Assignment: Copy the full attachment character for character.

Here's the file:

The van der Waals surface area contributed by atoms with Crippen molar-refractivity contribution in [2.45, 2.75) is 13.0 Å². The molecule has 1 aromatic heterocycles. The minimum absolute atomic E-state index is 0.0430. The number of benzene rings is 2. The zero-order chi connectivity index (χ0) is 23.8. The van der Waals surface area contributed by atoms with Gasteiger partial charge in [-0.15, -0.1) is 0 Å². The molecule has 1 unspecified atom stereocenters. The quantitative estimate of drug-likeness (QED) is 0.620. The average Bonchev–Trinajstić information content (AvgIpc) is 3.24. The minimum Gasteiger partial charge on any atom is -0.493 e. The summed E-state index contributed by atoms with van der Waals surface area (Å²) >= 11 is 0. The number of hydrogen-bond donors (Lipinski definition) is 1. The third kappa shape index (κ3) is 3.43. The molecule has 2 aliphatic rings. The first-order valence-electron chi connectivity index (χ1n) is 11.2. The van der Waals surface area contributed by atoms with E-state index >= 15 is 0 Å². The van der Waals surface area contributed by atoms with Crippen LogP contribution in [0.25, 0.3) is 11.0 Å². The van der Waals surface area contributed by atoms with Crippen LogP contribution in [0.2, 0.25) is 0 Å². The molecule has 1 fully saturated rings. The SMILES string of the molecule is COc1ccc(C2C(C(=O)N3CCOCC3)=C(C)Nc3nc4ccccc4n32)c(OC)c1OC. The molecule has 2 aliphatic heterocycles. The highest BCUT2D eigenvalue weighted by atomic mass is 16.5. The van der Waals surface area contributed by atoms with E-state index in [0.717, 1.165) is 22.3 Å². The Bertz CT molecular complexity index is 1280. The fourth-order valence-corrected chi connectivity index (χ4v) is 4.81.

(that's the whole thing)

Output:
The van der Waals surface area contributed by atoms with Crippen molar-refractivity contribution in [2.45, 2.75) is 13.0 Å². The molecule has 1 aromatic heterocycles. The minimum absolute atomic E-state index is 0.0430. The number of benzene rings is 2. The zero-order chi connectivity index (χ0) is 23.8. The van der Waals surface area contributed by atoms with Gasteiger partial charge in [-0.15, -0.1) is 0 Å². The molecule has 1 unspecified atom stereocenters. The quantitative estimate of drug-likeness (QED) is 0.620. The average Bonchev–Trinajstić information content (AvgIpc) is 3.24. The minimum Gasteiger partial charge on any atom is -0.493 e. The summed E-state index contributed by atoms with van der Waals surface area (Å²) >= 11 is 0. The number of hydrogen-bond donors (Lipinski definition) is 1. The third kappa shape index (κ3) is 3.43. The molecule has 2 aliphatic rings. The first-order valence-electron chi connectivity index (χ1n) is 11.2. The van der Waals surface area contributed by atoms with E-state index >= 15 is 0 Å². The van der Waals surface area contributed by atoms with Crippen LogP contribution in [0.25, 0.3) is 11.0 Å². The van der Waals surface area contributed by atoms with Crippen LogP contribution in [0.2, 0.25) is 0 Å². The molecule has 1 fully saturated rings. The SMILES string of the molecule is COc1ccc(C2C(C(=O)N3CCOCC3)=C(C)Nc3nc4ccccc4n32)c(OC)c1OC. The molecule has 2 aliphatic heterocycles. The highest BCUT2D eigenvalue weighted by atomic mass is 16.5. The van der Waals surface area contributed by atoms with E-state index in [0.717, 1.165) is 22.3 Å². The Bertz CT molecular complexity index is 1280. The fourth-order valence-corrected chi connectivity index (χ4v) is 4.81.